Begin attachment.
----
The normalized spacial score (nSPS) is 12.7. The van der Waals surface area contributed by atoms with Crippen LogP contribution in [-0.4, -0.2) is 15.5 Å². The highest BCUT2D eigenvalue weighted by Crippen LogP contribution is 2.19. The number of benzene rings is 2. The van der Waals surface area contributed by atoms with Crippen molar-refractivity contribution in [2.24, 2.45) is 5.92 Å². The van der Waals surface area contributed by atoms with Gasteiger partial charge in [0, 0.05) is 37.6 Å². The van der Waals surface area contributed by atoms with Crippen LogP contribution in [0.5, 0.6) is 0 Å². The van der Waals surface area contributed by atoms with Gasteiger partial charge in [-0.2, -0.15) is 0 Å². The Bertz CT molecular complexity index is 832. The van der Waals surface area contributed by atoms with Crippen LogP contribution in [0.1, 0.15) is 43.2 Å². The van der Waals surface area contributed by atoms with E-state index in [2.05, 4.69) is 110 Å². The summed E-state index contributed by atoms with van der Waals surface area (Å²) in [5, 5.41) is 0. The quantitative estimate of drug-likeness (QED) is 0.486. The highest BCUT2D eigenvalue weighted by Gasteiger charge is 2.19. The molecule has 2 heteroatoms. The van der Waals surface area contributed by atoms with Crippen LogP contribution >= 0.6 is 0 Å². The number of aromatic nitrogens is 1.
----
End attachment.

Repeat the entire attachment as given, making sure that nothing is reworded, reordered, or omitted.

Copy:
The normalized spacial score (nSPS) is 12.7. The van der Waals surface area contributed by atoms with Crippen LogP contribution in [-0.4, -0.2) is 15.5 Å². The highest BCUT2D eigenvalue weighted by Crippen LogP contribution is 2.19. The number of benzene rings is 2. The van der Waals surface area contributed by atoms with Crippen molar-refractivity contribution in [2.24, 2.45) is 5.92 Å². The van der Waals surface area contributed by atoms with Gasteiger partial charge in [0, 0.05) is 37.6 Å². The van der Waals surface area contributed by atoms with Crippen LogP contribution in [0.5, 0.6) is 0 Å². The van der Waals surface area contributed by atoms with Gasteiger partial charge in [-0.2, -0.15) is 0 Å². The Bertz CT molecular complexity index is 832. The van der Waals surface area contributed by atoms with Crippen LogP contribution in [0.1, 0.15) is 43.2 Å². The van der Waals surface area contributed by atoms with E-state index in [2.05, 4.69) is 110 Å². The summed E-state index contributed by atoms with van der Waals surface area (Å²) in [5, 5.41) is 0. The quantitative estimate of drug-likeness (QED) is 0.486. The highest BCUT2D eigenvalue weighted by Gasteiger charge is 2.19. The molecule has 2 heteroatoms. The van der Waals surface area contributed by atoms with Crippen LogP contribution >= 0.6 is 0 Å². The number of aromatic nitrogens is 1.